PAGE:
Boden bunnies: class, race and gender in anthropomorphic animal picture books



Without googling this book, what can you tell  about Little Grey Rabbit from this picture?

What is his/her gender?

Where does he/she live?

What kind of person is he/she?

This week I read a throwaway comment from a bookseller on a U.S. Children’s Lit email group discussing race, gender and social class in books in his/her independent bookshop. The writer made the comment “not counting books with animal protagonists” and I thought: how interesting. Teachers of young children  are often telling me that class, race and gender doesn’t matter in books for young children as they read “books about animals” to them. But unless they are reading information books about rabbits, they are reading a story about anthropomorphic animals, where the family and social structures, motivations and character traits of humans are applied to animals, and these include attitudes to gender, race and social class.

As Darren Chetty has pointed out, the books selected for children by adults send a profound message to children; the text chosen is by implication the “better” one; the message in the text is the approved message. This can read oddly in some cases- for example in The Rainbow Fish where the message  could be read as “be less fabulous to make friends.”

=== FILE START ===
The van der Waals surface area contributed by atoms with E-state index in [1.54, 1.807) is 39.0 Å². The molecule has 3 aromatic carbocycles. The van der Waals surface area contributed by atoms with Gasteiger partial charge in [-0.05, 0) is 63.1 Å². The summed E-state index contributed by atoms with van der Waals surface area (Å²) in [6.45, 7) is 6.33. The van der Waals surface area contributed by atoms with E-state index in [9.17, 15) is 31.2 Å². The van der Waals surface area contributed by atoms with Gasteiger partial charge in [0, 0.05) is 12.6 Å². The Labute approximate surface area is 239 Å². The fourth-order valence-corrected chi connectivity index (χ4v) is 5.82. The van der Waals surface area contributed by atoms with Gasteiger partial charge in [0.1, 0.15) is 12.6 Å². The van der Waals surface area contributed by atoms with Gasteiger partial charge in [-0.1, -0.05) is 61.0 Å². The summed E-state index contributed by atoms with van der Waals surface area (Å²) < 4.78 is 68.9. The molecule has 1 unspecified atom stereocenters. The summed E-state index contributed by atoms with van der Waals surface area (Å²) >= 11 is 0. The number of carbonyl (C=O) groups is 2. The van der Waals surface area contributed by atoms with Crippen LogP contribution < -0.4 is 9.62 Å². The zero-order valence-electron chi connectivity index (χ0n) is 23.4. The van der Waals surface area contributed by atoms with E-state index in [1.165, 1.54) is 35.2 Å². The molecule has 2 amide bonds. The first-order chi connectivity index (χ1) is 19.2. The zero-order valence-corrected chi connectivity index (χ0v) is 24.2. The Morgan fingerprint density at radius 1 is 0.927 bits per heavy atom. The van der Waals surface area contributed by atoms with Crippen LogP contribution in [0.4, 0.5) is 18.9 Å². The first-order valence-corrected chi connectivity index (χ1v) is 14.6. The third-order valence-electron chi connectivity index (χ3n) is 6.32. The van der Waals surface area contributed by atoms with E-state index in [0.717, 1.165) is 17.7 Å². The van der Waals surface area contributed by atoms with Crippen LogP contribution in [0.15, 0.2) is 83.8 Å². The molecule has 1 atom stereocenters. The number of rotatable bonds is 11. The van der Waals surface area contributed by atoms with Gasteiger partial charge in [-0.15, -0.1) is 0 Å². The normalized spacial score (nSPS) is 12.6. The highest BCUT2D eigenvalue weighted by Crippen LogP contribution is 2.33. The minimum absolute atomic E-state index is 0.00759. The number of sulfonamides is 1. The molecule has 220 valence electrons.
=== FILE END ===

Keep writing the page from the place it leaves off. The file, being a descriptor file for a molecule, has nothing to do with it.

Interestingly it is often when anthropomorphic animal characters do not fit the “norms” of white middle class and male in texts for young children that we see how prevalent these norms are. The TV programme Peppa Pig, with a working mother and opinionated and active Peppa, has been  criticised for encouraging defiant behaviour in children. Rastamouse, from the books by Michael de Souza and Genevieve Webster, was accused of teaching grammatically incorrect speech, as well as stereotyping. The less than docile and compliant Peppa could speak to parents’ concerns about “coarse” and “out of control” working class girls, and White parents have long complained about the influence of Black culture on their children.

As always, a wide range of texts, portraying a range of cultures, and awareness of the subtle messages about gender, class, ethnicity, sexuality and disability can ensure that the teacher sends an inclusive message to the children in his or her care. Only by doing this can we be sure that children don’t feel that they are not welcome in the world of books.

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